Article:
10 Diamond Knot The diamond knot begins as a carrick bend with the ends exiting diagonally opposite each other Each working end is then passed over the other rope's standing part Then the ends are passed up through the center of the carrick bend from below. The knot is then gently rearranged and tightened so that the ends emerge from the knot parallel and opposite their own standing part. To finish the knot is further tightened by carefully working the slack out towards the standing parts and ends

11 Monkeys Fist

12 Monkey’s Fist Slide 12

13 Carrick mat Start with a clockwise bight, to layover with an .
Run your working end under your standing end. This will bring you to the left side of the flat knot. Run the working end in a sewing fashion. (Over, under, over, under) This will bring you near to your standing end. Run your working end next to the standing end, following it through the knot. Repeat as necessary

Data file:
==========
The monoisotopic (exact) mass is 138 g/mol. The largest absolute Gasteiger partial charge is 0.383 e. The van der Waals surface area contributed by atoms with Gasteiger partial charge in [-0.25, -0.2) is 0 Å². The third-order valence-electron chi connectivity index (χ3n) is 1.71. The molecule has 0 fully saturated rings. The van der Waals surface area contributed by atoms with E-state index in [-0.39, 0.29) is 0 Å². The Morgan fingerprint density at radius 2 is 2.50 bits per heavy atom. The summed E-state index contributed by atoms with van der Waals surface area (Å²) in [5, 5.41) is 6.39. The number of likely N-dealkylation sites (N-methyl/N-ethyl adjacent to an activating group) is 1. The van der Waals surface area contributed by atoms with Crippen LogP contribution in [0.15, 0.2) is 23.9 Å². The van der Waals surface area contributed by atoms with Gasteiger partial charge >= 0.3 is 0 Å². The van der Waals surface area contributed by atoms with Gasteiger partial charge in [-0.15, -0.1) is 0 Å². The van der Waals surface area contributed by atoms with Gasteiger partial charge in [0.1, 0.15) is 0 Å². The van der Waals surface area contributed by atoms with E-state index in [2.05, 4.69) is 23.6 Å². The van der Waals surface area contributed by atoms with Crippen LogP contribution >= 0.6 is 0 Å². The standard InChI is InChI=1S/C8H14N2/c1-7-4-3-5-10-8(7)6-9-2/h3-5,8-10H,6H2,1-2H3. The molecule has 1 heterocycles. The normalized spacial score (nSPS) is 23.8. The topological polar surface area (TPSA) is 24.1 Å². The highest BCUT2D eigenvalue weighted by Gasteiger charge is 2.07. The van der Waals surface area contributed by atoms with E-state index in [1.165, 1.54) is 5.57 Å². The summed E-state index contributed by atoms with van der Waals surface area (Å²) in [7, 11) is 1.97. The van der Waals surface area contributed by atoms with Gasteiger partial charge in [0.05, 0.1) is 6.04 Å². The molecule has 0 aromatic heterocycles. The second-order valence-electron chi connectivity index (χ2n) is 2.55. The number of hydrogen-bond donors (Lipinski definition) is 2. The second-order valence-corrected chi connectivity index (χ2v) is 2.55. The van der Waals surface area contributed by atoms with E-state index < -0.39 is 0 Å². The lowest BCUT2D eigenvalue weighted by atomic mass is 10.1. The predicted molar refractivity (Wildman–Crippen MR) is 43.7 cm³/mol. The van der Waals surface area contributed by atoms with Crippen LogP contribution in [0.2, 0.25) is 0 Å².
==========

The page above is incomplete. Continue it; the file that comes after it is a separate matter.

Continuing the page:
14 General Hitches Cow Hitch or Larks Head Hitch Pile Hitch Rolling / Magnus Hitch Tautline or Midshipman’s Hitch

15 Blimp Knot This can be used as a decorative "stopper knot" or "pull knot" at the end of a rope or string. To tie this knot, start with an Overhand Knot (picture 1), then follow the rest of the pictures

16 Chain Sinnet A chain sinnet is a method of shortening a rope or other cable while in use or for storage. It is formed by making a series of simple crochet-like stitches in the line

17 Portuguese Sinnet or Solomon Bar or ABOK #2496